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Tron: Legacy

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Tron: Legacy

Directed by Joseph Kosinski

Not everyone is a Jedi-Nerd, so we need to explain this is a sequel to a computer animation 1.0 science-fiction movie that was made in the year 1982, so no big deal if you don’t know what happened last time because you weren’t even born or if you just don’t remember what happened in a movie you might’ve seen a million years ago on cable. It was kinda like The Matrix where you ended up inside the computer somehow and if you got “de-rezzed” there, you got killed here, in the real movie-world, and there were these crazy motorcycles made out of light and glowy tanks and creepy flying things that made weird computo-sounds and everybody was painted up to reflect black lights to maximum effect and there was an evil company and stuff, just like with real computers. Jeff Bridges, who is really fucking popular right now, was the star of the movie as computer hacker Kevin Flynn, but the hero-hero was this guy Tron who was a computer program or something, played by Bruce Boxleitner, who is not exactly enjoying a Bridgesian career, but he’s OK. And now it’s now, and we have Garret Hedlund as Sam Flynn, who inherited all of Jeff Bridges’ computer money because he disappeared, and as we grind our way to the inevitable leap through the looking glass, it’s kinda like watching one of the recent Batman flicks as young Sam does all kinds of outlaw stuff to prove he doesn’t give a fuck, but then.

So now it’s game on and we’re knee-deep in 3D, and again, why exactly do we have to keep going to movies and putting on glasses on top of our goddamn glasses? It’s no big deal, this 3D, but the IMAX picture and sound are totally kickass, so hurray for the IMAX and stuff, but we again call bullshit on the 3D, especially if it means extra loot out of our pockets even for the matinee. Anyway, all the now-retro Tron steez from the ’80s is in effect, version 2.0, and we get to watch people get fucked up by those glowing frisbees and exploded when their light-cycle gets cut off, and it must have been a pisser to keep glowing swords out of the hands of the combatants, but the violence is real computery and special-effecty fun and there isn’t enough of it, however, there is lots of the hotness that is Olivia Wilde, rocking some skin-tights and a badass haircut, and she’s totally hot and she helps Sam out while being hot.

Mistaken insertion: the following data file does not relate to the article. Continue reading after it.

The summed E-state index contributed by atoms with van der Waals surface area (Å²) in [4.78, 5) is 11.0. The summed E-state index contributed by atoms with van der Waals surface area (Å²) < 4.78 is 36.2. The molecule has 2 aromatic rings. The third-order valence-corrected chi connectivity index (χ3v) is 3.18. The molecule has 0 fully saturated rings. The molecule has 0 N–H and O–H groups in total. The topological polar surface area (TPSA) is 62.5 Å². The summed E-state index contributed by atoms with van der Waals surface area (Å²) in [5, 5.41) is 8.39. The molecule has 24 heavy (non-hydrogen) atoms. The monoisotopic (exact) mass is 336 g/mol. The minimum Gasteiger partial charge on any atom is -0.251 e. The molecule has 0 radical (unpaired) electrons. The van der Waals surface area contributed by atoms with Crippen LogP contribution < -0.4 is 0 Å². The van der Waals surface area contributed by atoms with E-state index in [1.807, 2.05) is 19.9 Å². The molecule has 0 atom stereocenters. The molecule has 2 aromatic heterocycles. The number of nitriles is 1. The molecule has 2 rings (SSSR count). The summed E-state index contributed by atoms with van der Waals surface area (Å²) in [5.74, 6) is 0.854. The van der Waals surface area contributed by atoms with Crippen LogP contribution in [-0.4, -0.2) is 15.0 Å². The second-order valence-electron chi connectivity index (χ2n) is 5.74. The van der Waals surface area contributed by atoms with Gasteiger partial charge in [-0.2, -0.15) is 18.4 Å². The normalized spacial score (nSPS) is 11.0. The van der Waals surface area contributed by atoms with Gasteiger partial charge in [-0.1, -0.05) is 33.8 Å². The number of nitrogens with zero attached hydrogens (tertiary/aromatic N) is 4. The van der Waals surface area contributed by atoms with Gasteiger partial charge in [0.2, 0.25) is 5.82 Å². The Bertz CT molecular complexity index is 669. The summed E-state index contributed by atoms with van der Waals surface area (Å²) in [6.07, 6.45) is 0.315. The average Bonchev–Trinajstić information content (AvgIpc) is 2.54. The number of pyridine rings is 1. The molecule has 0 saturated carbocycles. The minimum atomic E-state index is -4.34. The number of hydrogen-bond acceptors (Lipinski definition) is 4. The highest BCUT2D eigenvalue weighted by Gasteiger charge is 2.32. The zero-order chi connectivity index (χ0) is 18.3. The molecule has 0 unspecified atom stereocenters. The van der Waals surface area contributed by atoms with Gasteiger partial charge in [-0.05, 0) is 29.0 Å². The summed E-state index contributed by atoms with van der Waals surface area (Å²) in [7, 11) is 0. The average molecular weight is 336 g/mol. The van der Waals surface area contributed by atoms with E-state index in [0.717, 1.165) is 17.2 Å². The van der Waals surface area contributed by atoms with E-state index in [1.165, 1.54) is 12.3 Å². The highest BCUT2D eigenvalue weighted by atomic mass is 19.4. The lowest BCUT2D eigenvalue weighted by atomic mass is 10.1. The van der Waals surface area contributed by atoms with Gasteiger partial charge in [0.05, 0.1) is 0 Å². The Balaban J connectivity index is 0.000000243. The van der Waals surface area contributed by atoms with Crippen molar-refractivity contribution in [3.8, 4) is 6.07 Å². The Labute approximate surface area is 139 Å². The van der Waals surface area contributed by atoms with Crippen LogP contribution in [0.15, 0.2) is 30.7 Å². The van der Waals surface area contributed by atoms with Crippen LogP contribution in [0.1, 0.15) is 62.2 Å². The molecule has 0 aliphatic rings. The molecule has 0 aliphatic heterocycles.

Meanwhile, this flick takes a while to get going, but it’s a perfectly satisfying science-fiction movie experience. It was a very good call to liven things up with Michael Sheen from Frost/Nixon and television’s 30 Rock as a sleazy underworld character, along with Guess model Beau Garrett as his pneumatic assistant. Seriously, how did the ladies not get rashes from all the wardrobe trying to creep up into where no man has gone before? Anyway, there’s a prominent score by techno duo Daft Punk that helps move things along, and yeah, Jeff Bridges is here, there, and everywhere, and at this point in our brains he is now a swirly zen amalgam of the Dude, the guy from Crazy Heart, and now Rooster fucking Cogburn from True Grit, plus there’s some crazy CGI to give us the computo-version of his alter ego in Tron. And titular Tron is there, but not so much because then what are you gonna do for a version 3.0, right?

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